- Education and Science»
- Astronomy & Space Exploration
The Blood Moon of April
Why does the moon turn Red?
As we know the moon shines by reflecting sunlight. A total lunar eclipse occurs when the earth moves between the sun and moon. This effectively blocks much of the glow of the moon and produces a reddish glow earning it the moniker of a “Blood Moon.”
The principal of Rayleigh scattering explains why the moon turns red during the lunar eclipse. In fact, it is the same process which gives us colorful sunsets. Rayleigh scattering is named after Lord Rayleigh a British physicist.
John William Strutt, better known as Lord Rayleigh, the Third Baron Rayleigh developed a lengthy complicated equation explaining the scattering of solar radiation by the atmosphere. It is a difficult equation to explain the process, but the important thing take away is that the scattering is inversely proportional to the fourth power of the wavelength.
This means in layman's terms that the longest wavelengths are in the red/orange spectrum are scattered the least and the shortest wavelengths in the blue/violet range scatter the most. This is why the sky is blue and the sun takes on a reddish hue as sunrise and sunset.
As the sun’s radiation passes through the Earth’s atmosphere during a lunar eclipse, allowing red light to pass through and be reflected by the earth producing a blood moon. .
People who are avid eclipse watchers say that if you look closely at the very beginning and at the end may see a blue band on the moon's face this ring is caused by our ozone layer scattering the red spectrum light and allows some blue light through. Because of this, at the height of the eclipse when the moon turns red we are actually seeing every sunrise and sunset on earth
How do we rate eclipses?
The Danjon Scale is how scientists measure appearance and brightness of a lunar eclipse. The Danjon Scale was created by Andre-Louise Danjon a French astronomer in 1921 it was believed the brightness of a lunar eclipse was related to the solar cycle.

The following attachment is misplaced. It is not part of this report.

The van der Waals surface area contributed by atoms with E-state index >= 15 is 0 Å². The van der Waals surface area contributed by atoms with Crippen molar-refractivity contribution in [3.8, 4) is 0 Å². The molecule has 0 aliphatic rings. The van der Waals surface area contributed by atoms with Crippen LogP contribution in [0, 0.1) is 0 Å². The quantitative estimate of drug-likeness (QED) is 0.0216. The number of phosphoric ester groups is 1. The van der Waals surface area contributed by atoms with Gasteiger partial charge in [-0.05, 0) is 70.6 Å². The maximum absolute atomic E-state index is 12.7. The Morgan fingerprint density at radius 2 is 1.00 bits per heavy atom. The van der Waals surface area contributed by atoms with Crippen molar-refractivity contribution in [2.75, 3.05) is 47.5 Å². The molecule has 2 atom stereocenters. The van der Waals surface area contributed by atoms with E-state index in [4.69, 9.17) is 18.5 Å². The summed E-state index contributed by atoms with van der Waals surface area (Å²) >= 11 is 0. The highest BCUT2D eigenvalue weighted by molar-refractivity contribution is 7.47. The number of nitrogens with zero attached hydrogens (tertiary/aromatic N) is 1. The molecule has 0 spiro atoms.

The Danjon Scale brightness provides a useful tool for measuring the appearance and luminosity of the moon during a lunar eclipse. An eclipse's rating on the Danjon Scale is traditionally denoted by the letter L and measures the brightness of the eclipse on the 5 point scale below.
Determination of the value of L for an eclipse is best done near mid-totality with the naked eye. The scale is subjective, and different observers may determine different values. In addition, different parts of the Moon may have different L values, depending on their distance from the center of the Earth's umbra.
Many factors can affect the appearance of the Moon during a lunar eclipse. The Moon's path through the Earth's umbr is important, but so too are the current conditions of the earth's atmosphere. While the Earth's shadow blocks any direct light from striking the Moon during a lunar eclipse, some light is refracted through the Earth's atmosphere giving a Moon a red hue.
The amount of light refracted affects the brightness of the moon at mid-eclipse, and this depends on several factors. For instance volcanic eruptions are one of the most significant. These eruptions fill the air with ash resulting in deep dark red lunar eclipses. one of the most significant of this effect. The eruption at Mount Pinatubo in early 1992 caused the lunar eclipse in December of that year to be rated a 0 on the on the Danjon Scale..